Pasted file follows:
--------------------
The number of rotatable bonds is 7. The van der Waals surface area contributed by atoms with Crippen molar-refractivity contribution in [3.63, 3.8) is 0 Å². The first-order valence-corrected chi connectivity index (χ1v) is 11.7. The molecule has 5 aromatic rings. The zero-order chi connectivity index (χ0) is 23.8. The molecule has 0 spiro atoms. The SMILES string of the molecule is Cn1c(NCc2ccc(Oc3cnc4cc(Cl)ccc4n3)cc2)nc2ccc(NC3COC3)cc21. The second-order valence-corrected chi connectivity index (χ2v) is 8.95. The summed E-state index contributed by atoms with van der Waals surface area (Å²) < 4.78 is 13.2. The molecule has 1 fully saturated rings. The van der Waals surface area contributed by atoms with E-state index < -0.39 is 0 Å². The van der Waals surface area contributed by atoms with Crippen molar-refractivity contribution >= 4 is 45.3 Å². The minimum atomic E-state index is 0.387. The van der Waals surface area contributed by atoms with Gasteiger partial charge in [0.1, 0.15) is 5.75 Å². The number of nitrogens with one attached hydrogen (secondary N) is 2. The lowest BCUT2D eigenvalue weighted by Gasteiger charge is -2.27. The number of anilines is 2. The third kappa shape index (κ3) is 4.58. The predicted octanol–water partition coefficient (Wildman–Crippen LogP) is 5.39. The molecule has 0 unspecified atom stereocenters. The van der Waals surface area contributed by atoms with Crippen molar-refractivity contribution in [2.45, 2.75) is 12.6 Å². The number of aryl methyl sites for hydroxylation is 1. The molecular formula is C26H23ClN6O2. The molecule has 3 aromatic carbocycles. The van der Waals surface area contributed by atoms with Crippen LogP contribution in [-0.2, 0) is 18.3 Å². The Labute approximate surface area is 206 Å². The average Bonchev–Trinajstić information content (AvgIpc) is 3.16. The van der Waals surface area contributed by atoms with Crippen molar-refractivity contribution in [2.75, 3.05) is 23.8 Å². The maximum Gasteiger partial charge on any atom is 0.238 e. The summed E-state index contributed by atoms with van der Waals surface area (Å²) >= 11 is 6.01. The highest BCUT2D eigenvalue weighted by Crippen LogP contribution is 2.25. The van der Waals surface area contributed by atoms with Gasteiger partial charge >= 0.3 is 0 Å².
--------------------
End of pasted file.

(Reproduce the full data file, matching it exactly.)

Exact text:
The number of rotatable bonds is 7. The van der Waals surface area contributed by atoms with Crippen molar-refractivity contribution in [3.63, 3.8) is 0 Å². The first-order valence-corrected chi connectivity index (χ1v) is 11.7. The molecule has 5 aromatic rings. The zero-order chi connectivity index (χ0) is 23.8. The molecule has 0 spiro atoms. The SMILES string of the molecule is Cn1c(NCc2ccc(Oc3cnc4cc(Cl)ccc4n3)cc2)nc2ccc(NC3COC3)cc21. The second-order valence-corrected chi connectivity index (χ2v) is 8.95. The summed E-state index contributed by atoms with van der Waals surface area (Å²) < 4.78 is 13.2. The molecule has 1 fully saturated rings. The van der Waals surface area contributed by atoms with E-state index < -0.39 is 0 Å². The van der Waals surface area contributed by atoms with Crippen molar-refractivity contribution >= 4 is 45.3 Å². The minimum atomic E-state index is 0.387. The van der Waals surface area contributed by atoms with Gasteiger partial charge in [0.1, 0.15) is 5.75 Å². The number of nitrogens with one attached hydrogen (secondary N) is 2. The lowest BCUT2D eigenvalue weighted by Gasteiger charge is -2.27. The number of anilines is 2. The third kappa shape index (κ3) is 4.58. The predicted octanol–water partition coefficient (Wildman–Crippen LogP) is 5.39. The molecule has 0 unspecified atom stereocenters. The van der Waals surface area contributed by atoms with Crippen molar-refractivity contribution in [2.45, 2.75) is 12.6 Å². The number of aryl methyl sites for hydroxylation is 1. The molecular formula is C26H23ClN6O2. The molecule has 3 aromatic carbocycles. The van der Waals surface area contributed by atoms with Crippen LogP contribution in [-0.2, 0) is 18.3 Å². The Labute approximate surface area is 206 Å². The average Bonchev–Trinajstić information content (AvgIpc) is 3.16. The van der Waals surface area contributed by atoms with Crippen molar-refractivity contribution in [2.75, 3.05) is 23.8 Å². The maximum Gasteiger partial charge on any atom is 0.238 e. The summed E-state index contributed by atoms with van der Waals surface area (Å²) >= 11 is 6.01. The highest BCUT2D eigenvalue weighted by Crippen LogP contribution is 2.25. The van der Waals surface area contributed by atoms with Gasteiger partial charge >= 0.3 is 0 Å².